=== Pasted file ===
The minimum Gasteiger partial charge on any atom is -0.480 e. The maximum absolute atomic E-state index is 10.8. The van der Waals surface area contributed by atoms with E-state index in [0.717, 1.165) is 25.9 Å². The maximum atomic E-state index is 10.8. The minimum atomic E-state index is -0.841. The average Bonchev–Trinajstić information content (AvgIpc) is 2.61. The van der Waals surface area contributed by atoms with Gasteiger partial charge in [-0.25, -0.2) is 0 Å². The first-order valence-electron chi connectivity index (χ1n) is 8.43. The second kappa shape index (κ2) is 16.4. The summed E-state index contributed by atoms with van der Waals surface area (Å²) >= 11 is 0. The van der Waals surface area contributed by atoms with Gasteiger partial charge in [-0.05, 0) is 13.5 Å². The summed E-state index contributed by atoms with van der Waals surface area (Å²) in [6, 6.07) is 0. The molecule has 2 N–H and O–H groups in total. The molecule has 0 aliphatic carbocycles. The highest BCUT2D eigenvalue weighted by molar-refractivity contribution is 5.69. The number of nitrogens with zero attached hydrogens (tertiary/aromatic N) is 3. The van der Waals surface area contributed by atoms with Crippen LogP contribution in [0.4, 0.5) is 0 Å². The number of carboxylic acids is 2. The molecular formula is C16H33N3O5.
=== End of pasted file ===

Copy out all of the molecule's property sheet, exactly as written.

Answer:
The minimum Gasteiger partial charge on any atom is -0.480 e. The maximum absolute atomic E-state index is 10.8. The van der Waals surface area contributed by atoms with E-state index in [0.717, 1.165) is 25.9 Å². The maximum atomic E-state index is 10.8. The minimum atomic E-state index is -0.841. The average Bonchev–Trinajstić information content (AvgIpc) is 2.61. The van der Waals surface area contributed by atoms with Gasteiger partial charge in [-0.25, -0.2) is 0 Å². The first-order valence-electron chi connectivity index (χ1n) is 8.43. The second kappa shape index (κ2) is 16.4. The summed E-state index contributed by atoms with van der Waals surface area (Å²) >= 11 is 0. The van der Waals surface area contributed by atoms with Gasteiger partial charge in [-0.05, 0) is 13.5 Å². The summed E-state index contributed by atoms with van der Waals surface area (Å²) in [6, 6.07) is 0. The molecule has 2 N–H and O–H groups in total. The molecule has 0 aliphatic carbocycles. The highest BCUT2D eigenvalue weighted by molar-refractivity contribution is 5.69. The number of nitrogens with zero attached hydrogens (tertiary/aromatic N) is 3. The van der Waals surface area contributed by atoms with Crippen LogP contribution in [0.4, 0.5) is 0 Å². The number of carboxylic acids is 2. The molecular formula is C16H33N3O5.